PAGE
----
So, what is to be done with all of this? Kierkegaard’s analysis offers an insightful explanation of why someone would write, as Maia Szalavitz recently did in a Newsweek editorial, that “I was immediately hooked by [the Internet…] a world where what you write – not how you look or sound – is who you are. It had definite appeal to someone who has always found socializing difficult.” We often allow technological replacement of standard face-to-face activities, not because we fail to realize that the number of immediate face-to-face interactions is diminishing, but because the reduction is taking place. As Szalavitz suggests, we often appreciate not having to deal with the “difficulties” that traditional relational contexts require. But, is there not something “healthy” about learning to deal with those difficulties? Such questions encourage us to reconsider Kierkegaard’s fundamental assumption that there are some experiences – perhaps constituted by, or inherent in traditional face-to-face activities – which simply cannot be captured in and conveyed by technologically mediated communications. As Kierkegaard’s “fear of humanity” thesis suggests, perhaps some of our attempts to reach beyond the legitimate framework of such relationships arise not because we are trying to preserve the relationships to an illegitimate extent, but because we are trying to subvert them and escape them. Consequently, Kierkegaard challenges us to question our motives for wanting to displace such activities.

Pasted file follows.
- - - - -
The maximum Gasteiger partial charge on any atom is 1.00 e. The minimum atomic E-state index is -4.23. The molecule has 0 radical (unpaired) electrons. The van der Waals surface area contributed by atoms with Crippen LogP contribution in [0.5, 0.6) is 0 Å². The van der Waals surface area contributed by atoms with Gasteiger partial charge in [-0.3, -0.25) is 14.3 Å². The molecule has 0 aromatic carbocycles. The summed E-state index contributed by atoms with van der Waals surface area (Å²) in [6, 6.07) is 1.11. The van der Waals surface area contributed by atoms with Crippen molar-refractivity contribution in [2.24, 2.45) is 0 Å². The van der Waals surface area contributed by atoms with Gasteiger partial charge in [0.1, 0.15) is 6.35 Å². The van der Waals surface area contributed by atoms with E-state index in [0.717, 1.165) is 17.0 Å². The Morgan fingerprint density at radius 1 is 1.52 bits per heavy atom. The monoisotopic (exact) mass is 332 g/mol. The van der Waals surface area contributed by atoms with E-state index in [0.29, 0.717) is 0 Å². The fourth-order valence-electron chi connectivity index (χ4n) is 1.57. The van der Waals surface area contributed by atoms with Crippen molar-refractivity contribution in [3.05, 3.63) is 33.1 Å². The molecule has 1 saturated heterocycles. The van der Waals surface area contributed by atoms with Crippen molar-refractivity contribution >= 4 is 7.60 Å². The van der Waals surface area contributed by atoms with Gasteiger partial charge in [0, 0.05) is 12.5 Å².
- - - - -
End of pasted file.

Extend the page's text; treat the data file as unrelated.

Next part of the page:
If, as people other than Kierkegaard have agreed, technologically-mediated contexts really do foster a more impersonal atmosphere of communication, and if Kierkegaard is right that such impersonality and anonymity diminish important aspects of interpersonal relationships, then we should ask why we increasingly allow technology to transform our world in such ways. Kierkegaard’s claim of a psychological attraction toward anonymity and interpersonal isolation – an attraction that comes from within the individual – suggests that it is insufficient to describe “technological reality” as “invading” the private space that is the individual. For Kierkegaard there is always complicity involved in the way we allow ourselves to be transformed by technological society. Technology, even in its negative forms, enters our lives as much by invitation as by invasion. From a Kierkegaardian perspective, technological society plays an enabling role for the “fearful” individual who chooses to hide behind the fantastic abstractions provided by technology.

With these remarks in mind, we will explore in more detail the Kierkegaardian critique of technologically mediated communications. We will compare the Kierkegaard’s account of technology’s appeal with that offered by Marcuse in an attempt to delineate the degree to which technology is responsible for dehumanizing our relationships with others. Finally, we will offer some positive recommendations for how technology can, in some carefully defined contexts, offer possibilities for communication that should be embraced and supported.

Comments are closed.